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JAMA Forum
April 15, 2021

Extreme Risk Protection Orders—A Tool for Clinicians to Prevent Gun Violence

Author Affiliations
  • 1Bloomberg School of Public Health, Johns Hopkins University, Baltimore, Maryland
JAMA Health Forum. 2021;2(4):e210948. doi:10.1001/jamahealthforum.2021.0948

Recent, widely publicized mass shootings in Atlanta, Georgia, Boulder, Colorado, Orange, California, and elsewhere have resurfaced questions about what can be done to prevent these terrible events. Nineteen states—as politically diverse as Florida and California—have laws on the books to temporarily prohibit gun purchase and possession by people who are behaving dangerously and at risk of committing violence, including self-harm. However, early evidence indicates that few clinicians are aware of how to use this emerging legal tool to prevent violence.

Here are the basics. In each state that has authorized what are called extreme risk protection orders (ERPOs), the law sets out who can file a petition with a civil court about someone of concern. Eligible petitioners always include law enforcement officers; in most states, family members are eligible, and in Hawaii, Maryland, and Washington, DC, clinicians are on the list. The petitions specify the reasons for concern, such as threatening violence, illegally and recklessly brandishing a gun, or articulating a suicide plan. A judge then reviews the request and decides whether to issue an ERPO. In most cases, the petitions are granted, leading to temporary removal of firearms for up to 1 year. After the order has expired, the people on whom restrictions are levied are able to regain possession of their guns and buy new guns. The ImplementERPO website includes detailed information about state ERPO laws.

The ERPO laws are based on public health principles that focus on risk and offer a strategy to reduce the lethality of that risk.1-3 They are a tool for intervening early in the trajectory of violence, before behaviors occur that rise to the level of a crime or life-threatening self-injury. They are also a mechanism for providing help to individuals at risk for committing violence, rather than waiting for tragedies to occur. At the same time, these laws are designed to be fair to individuals and respect their Second Amendment rights.

So far, the ERPO process has been used thousands of times around the country. In one instance, for example, a woman filed an ERPO petition with her husband, who suffered from depression and was experiencing suicidal thoughts. They testified together, with the husband acknowledging the danger of having access to guns at that time in his life. In another instance, law enforcement filed for an ERPO after responding to a call from a university. One student had been making repeated, specific threats to shoot several classmates. His agitated state further amplified the threat, and several students approached a faculty member, who called the police. In a state where clinicians can petition, an ERPO was used prior to discharging a patient who had survived a suicide attempt involving a gun. The clinical team was more comfortable discharging the patient, knowing he would be returning to a home without guns.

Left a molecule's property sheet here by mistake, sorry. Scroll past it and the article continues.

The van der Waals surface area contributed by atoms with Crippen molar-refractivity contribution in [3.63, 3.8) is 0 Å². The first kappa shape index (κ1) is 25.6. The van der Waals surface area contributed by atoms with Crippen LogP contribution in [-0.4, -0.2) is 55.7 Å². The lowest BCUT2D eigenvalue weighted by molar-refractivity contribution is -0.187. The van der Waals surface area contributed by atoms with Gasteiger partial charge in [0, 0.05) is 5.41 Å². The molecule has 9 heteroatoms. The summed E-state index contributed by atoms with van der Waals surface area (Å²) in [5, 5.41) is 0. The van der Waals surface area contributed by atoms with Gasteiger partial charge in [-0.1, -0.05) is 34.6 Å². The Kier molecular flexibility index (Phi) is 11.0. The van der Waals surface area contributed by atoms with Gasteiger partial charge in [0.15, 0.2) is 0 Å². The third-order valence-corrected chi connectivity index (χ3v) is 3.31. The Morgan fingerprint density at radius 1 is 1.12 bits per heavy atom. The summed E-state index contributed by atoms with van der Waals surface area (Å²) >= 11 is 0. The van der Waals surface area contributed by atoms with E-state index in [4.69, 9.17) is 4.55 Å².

There is ample reason to believe ERPOs are being used to address situations where the threat of violence is real and imminent. A review of ERPO use in California identified 21 cases in which an ERPO was used in response to a mass shooting threat.4 Using data from King County, Washington, a study found 95% of the temporary ERPOs granted were in response to either violent acts or brandishing a firearm. Nearly all (87%) of the ERPO petitions filed in King County resulted in a judge issuing a 1-year ERPO.5 A study of Connecticut’s risk-based gun removal law estimated that for every 10 to 20 firearm removal orders issued by the court, 1 suicide was prevented.6

The decision by Hawaii, Maryland, and Washington, DC, legislators to include physicians, psychologists, and certain other clinicians among those authorized to file ERPO petitions with civil courts makes good sense. Clinicians are positioned to witness patients behaving dangerously, trained to ask about suicide risk, and accessible to families when a loved one is in crisis. Many clinicians already provide lethal means counseling, which seeks to help families reduce the chance a loved one will die by suicide.7 In 2019, the Veterans Administration and the Department of Defense published clinical practice guidelines for clinicians caring for patients at risk of suicide that included recommendations for lethal means counseling.8 The ERPO laws complement lethal means counseling by providing a mechanism to remove guns when the risk is high and the likelihood of people voluntarily relinquishing their firearms is low.